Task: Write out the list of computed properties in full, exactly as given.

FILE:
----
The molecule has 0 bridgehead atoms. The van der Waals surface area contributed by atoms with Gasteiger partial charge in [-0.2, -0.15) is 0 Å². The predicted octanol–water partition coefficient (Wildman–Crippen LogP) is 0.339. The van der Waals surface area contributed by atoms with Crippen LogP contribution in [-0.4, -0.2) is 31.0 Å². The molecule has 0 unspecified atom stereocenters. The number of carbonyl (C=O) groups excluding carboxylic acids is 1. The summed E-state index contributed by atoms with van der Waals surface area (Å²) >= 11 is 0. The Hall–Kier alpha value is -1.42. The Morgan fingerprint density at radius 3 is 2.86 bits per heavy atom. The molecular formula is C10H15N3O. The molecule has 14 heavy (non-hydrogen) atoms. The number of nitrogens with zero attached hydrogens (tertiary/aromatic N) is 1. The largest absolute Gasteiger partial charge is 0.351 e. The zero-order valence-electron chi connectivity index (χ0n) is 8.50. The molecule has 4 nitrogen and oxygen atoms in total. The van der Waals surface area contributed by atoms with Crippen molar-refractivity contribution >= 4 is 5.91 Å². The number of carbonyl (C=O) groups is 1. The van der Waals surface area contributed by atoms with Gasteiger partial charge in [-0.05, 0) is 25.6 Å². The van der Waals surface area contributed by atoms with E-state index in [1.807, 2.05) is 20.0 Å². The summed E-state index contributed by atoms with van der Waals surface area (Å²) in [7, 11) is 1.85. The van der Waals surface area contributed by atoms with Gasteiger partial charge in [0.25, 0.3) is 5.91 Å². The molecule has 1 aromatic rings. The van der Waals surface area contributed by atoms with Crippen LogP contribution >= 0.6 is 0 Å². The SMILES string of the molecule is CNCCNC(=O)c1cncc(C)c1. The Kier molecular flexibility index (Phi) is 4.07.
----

The molecule has 0 bridgehead atoms. The van der Waals surface area contributed by atoms with Gasteiger partial charge in [-0.2, -0.15) is 0 Å². The predicted octanol–water partition coefficient (Wildman–Crippen LogP) is 0.339. The van der Waals surface area contributed by atoms with Crippen LogP contribution in [-0.4, -0.2) is 31.0 Å². The molecule has 0 unspecified atom stereocenters. The number of carbonyl (C=O) groups excluding carboxylic acids is 1. The summed E-state index contributed by atoms with van der Waals surface area (Å²) >= 11 is 0. The Hall–Kier alpha value is -1.42. The Morgan fingerprint density at radius 3 is 2.86 bits per heavy atom. The molecular formula is C10H15N3O. The molecule has 14 heavy (non-hydrogen) atoms. The number of nitrogens with zero attached hydrogens (tertiary/aromatic N) is 1. The largest absolute Gasteiger partial charge is 0.351 e. The zero-order valence-electron chi connectivity index (χ0n) is 8.50. The molecule has 4 nitrogen and oxygen atoms in total. The van der Waals surface area contributed by atoms with Crippen molar-refractivity contribution >= 4 is 5.91 Å². The number of carbonyl (C=O) groups is 1. The van der Waals surface area contributed by atoms with Gasteiger partial charge in [-0.05, 0) is 25.6 Å². The van der Waals surface area contributed by atoms with E-state index in [1.807, 2.05) is 20.0 Å². The summed E-state index contributed by atoms with van der Waals surface area (Å²) in [7, 11) is 1.85. The van der Waals surface area contributed by atoms with Gasteiger partial charge in [0.25, 0.3) is 5.91 Å². The molecule has 1 aromatic rings. The van der Waals surface area contributed by atoms with Crippen LogP contribution >= 0.6 is 0 Å². The SMILES string of the molecule is CNCCNC(=O)c1cncc(C)c1. The Kier molecular flexibility index (Phi) is 4.07.